“Today they say to someone, “Goodbye!”/ Tomorrow they’ll tell him, “Farewell forever!”/ A wound in the heart will grow blood red. /Tomorrow, someone will return home/ and find their cities in ruins/ Someone will break loose from a tall crane./  Look after yourself, be careful!/ Look after yourself!

Tomorrow morning, someone in bed/ Will realize that he’s fatally ill./ Someone will come out of his house and be run over by a car./ Tomorrow somewhere in some hospital/ The hand of a young surgeon will shake/ Someone in the forest will stumble onto a mine./ Look after yourself, be careful!/ Look after yourself!

In the night a plane flew over us,/ Tomorrow it will fall into the ocean/All the passengers will perish./ Tomorrow, somewhere – who knows where?/ A war, an epidemic, a blizzard/ black holes in space…

Look after yourself, be careful!/ Look after yourself!”

This song seems a chronicle of a host of bad outcomes that might suddenly befall any of us.  One day everything is more or less okay and we’re doing what we do in the course of our everyday lives – leaving our house, walking in the woods, taking a plane flight, waking up – when suddenly something shifts, and we are beneath a car, or atop a mine, or flying earthward from a crane or a plane.  The overwhelming sense is of unexpected tragedy.  And Tsoi’s tone is both somber and monotonous or, perhaps, defeated.  As if all of this is both a surprise and not.

And really, it shouldn’t be a surprise.  That’s what I thought, listening to this song last week.  If you look at the Buddhist Lam Rim teachings (see two posts ago for an explanation of this…) you’ll see that they all stress the unexpectedness of death, that it can – and often does – sneak up on us when we are least ready for it. (As if we’re ever ready for it!!) Like having your heart give way, or perishing in a blizzard.

The Lam Rim stresses these sudden deaths as a way to motivate us to begin studying the dharma.  And it describes particularly gruesome deaths as a way to motivate  us to be kind to those around us, so that we can avoid the kind of karmic ripenings that plague those who act to hurt others.  I think of “Look After Yourself” as a bad karma song because Tsoi’s list of bad deaths reminds me those cautionary  Lam Rim tales.

No wonder Tsoi sounds sad as he sings.  But how are we to respond to this laundry list of karmic disasters?  ”Look after yourself,” Tsoi exhorts us.  But given the situations he describes, Tsoi sounds like, although he sincerely wants us to watch out, he doesn’t hold out much hope that we’ll be able to keep ourselves safe.  And how could we protect ourselves from a faulty airplane or a too-light grip atop a crane, or a mine buried in the earth and leaves beneath our feet?  It seems an impossible task.  Especially within the reality of Soviet life of the time.

Or maybe not.  Maybe “Look After Yourself” is both a bad karma song with the seeds of a good karma song planted within it.  Certainly no one can escape death.  If you happen to be a Buddhist, and you study the Lam Rim, you can learn the real way to look after yourself, by acting in ways that will benefit others and help you avoid an excruciating end.  But I’m pretty sure Tsoi was not a Buddhist.  So, how, then, does he expect us to look after ourselves, to save ourselves from ending up this way?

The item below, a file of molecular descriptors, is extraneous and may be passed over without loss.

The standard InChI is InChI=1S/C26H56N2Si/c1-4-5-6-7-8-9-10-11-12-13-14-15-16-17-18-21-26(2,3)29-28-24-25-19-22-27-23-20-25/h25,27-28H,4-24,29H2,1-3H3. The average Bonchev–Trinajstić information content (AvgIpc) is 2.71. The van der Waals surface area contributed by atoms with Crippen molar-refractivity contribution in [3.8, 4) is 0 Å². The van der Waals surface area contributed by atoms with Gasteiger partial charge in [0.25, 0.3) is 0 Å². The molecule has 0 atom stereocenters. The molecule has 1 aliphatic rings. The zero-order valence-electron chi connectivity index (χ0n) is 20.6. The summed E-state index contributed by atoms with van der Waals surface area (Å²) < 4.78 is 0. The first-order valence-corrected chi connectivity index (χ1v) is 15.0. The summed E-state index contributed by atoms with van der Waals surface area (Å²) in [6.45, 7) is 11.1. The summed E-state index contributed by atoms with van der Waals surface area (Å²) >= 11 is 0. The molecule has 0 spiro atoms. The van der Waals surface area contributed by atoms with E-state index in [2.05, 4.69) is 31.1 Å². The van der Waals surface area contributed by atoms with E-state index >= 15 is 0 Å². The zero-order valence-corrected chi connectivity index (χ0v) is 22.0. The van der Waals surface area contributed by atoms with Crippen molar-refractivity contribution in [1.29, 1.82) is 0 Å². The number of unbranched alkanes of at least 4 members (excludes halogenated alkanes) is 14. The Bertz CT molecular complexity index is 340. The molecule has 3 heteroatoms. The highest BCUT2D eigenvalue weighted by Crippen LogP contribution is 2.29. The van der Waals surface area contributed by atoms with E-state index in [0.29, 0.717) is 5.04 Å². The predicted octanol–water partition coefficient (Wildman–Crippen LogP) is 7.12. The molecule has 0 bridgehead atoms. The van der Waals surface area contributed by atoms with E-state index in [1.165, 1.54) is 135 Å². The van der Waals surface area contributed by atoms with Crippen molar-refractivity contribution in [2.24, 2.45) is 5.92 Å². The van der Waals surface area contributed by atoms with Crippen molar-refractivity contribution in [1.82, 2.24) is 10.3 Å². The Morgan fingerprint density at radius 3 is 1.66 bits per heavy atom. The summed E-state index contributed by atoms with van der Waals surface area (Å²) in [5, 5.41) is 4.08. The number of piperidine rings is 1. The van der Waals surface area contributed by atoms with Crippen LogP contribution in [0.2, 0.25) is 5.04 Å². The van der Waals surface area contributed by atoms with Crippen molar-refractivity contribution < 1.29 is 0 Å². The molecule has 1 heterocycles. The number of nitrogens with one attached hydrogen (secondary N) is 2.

There’s no prescription here, and what strikes me most about “Look After Yourself”  is the darkness of Tsoi’s vision, a darkness which crops up in so many of his other songs, too. And I wonder if that vision was somehow connected in Tsoi to a sense of his own karmic state.  Let me tell you the end of Viktor Tsoi’s personal story… It was August, 1990, and he was driving back to Moscow from Latvia.  Somewhere, along some stretch of probably decrepit Soviet highway, his car smashed head-on, at high speed, into a bus headed in the other direction.  Tsoi died instantly, and his car was so thoroughly demolished, they say, that one of the tires was never found.  The official report said Tsoi had fallen asleep at the wheel.  How would they know that?(Even though officials claimed the autopsy had proven it.)  And how could he have been going so fast if he ‘d fallen asleep?  These questions spawned a conspiracy theory that one Russian friend told me – that the Soviet government had had Tsoi killed – by sabotaging his car, perhaps.  Why?  Perhaps he was too popular, too hard to control, his songs too full of underlying anti-Soviet sentiment? Anyway, that theory about his death lives on today.

I don’t know what really happened on that highway in Latvia.  But what struck me last week when I was listening to this song as I drove along an American highway, is that in “Look After Yourself,” Viktor Tsoi had, in a way, predicted his own death. Had he had some sense that his end would be as dramatic and violent as those he wrote about?  Was that why he was fascinated by those unexpected moments of bad karmic ripening?  Because he knew he would experience one himself, perhaps when he least expected it?  And become himself like a line in his ultimate bad karma song?

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33.3 % Fewer Kitties

 

Blackie on the counter!

Blackie on the counter!

 

Blackie relaxing

Blackie relaxing

Blackie was my son Michael’s cat.  We got her in 1992 when he was four, and she had always seemed pretty much invincible.  One day when she was eight months old, she came straggling home, her rear left leg dragging.  We never found out what had happened, but it turned out that despite having sustained numerous breaks in that leg, Blackie was fine  - no internal injuries.  So, being loath to euthanize an otherwise healthy kitten, we surprised (and delighted, I imagine) our vet and coughed up the huge sum of money needed to, as my husband said, fly the best orthopedic surgeon in from Vienna.  That was nearly 18 years ago, and she bounced back from that surgery – quite literally!  We called her the bionic kitty. 

During the intervening time between then and last weekend, Blackie had her share of excitement: the shock and horror of a dog being introduced into the household, the shock and horror of us going to Russia for 5 months (although she spent that time living in pampered comfort with our friends Catherine and Brian), and, two years ago, the shock and horror of two kittens being introduced to the household.  Plus a scare with a skin tumor a few years back.  But through it all, Blackie  remained her plump, purry, yet sometimes cranky self, meowing indignantly for food whenever she damn well felt like it, thank you very much.  Just ask Emily’s friend Renee to do her imitation of the Blackie meow and you’ll get the idea.